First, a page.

In article <firstname.lastname@example.org>, WM <email@example.com> wrote:
> On 2 Feb., 02:56, Alan Smaill <sma...@SPAMinf.ed.ac.uk> wrote: > > > "The logicist reduction of the concept of natural number met a > > difficulty on this point, since the definition of natural number¹ > > already given in the work of Frege and Dedekind is impredicative. More > > recently, it has been argued by Michael Dummett, the author, and Edward > > Nelson that more informal explanations of the concept of natural number > > are impredicative as well. That has the consequence that impredicativity > > is more pervasive in mathematics, and appears at lower levels, than the > > earlier debates about the issue generally presupposed." > > I do not agree with these authors on this point. > > > > So, how on earth do you know that induction is a correct > > principle over the natural numbers? > > If a theorem is valid for the number k, and if from its validity for n > + k the validity for n + k + 1 can be concluded with no doubt, then n > can be replaced by n + 1, and the validity for n + k + 2 is proven > too. This is the foundation of mathematics. To prove anything about > this principle is as useless as the proof that 1 + 1 = 2.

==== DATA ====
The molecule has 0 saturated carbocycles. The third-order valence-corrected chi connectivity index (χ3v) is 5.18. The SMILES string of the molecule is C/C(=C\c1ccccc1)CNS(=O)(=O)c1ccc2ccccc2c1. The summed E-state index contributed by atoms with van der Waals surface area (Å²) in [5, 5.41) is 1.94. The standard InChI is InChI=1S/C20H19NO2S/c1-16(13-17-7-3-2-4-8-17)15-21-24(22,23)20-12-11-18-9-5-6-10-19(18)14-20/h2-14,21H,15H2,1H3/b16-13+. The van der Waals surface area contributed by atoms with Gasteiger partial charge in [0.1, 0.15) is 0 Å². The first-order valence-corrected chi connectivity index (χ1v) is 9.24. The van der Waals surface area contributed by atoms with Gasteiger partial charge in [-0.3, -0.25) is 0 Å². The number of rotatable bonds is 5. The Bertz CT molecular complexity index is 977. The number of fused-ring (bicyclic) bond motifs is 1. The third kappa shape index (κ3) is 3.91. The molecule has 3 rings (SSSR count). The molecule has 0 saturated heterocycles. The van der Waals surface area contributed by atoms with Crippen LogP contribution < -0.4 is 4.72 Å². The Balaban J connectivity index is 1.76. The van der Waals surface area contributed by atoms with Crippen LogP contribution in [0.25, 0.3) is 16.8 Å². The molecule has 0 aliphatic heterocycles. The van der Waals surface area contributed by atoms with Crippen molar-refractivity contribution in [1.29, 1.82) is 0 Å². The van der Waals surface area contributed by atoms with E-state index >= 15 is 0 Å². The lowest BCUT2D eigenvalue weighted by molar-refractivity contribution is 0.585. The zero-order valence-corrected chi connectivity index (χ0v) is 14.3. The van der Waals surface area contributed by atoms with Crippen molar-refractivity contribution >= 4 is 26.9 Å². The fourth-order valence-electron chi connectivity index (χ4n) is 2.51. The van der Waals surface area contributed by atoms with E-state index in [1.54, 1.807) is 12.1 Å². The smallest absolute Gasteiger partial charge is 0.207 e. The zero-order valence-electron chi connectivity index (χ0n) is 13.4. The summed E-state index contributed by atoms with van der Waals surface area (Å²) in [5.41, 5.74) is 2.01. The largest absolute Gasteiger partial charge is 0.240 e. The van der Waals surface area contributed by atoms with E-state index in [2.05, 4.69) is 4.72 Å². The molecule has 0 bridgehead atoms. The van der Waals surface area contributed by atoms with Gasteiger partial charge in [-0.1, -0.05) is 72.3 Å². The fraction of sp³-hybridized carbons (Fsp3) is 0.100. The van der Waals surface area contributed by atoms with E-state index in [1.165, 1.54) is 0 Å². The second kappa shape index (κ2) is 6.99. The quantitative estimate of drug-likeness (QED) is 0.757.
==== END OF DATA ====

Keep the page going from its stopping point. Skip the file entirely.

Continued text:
That inductive argument appears to be based on the very same flaws that WM objects to in allowing actual infiniteness. > > > > You only ever have finitely many of them, so you can never know > > what will happen when you look at a new one. --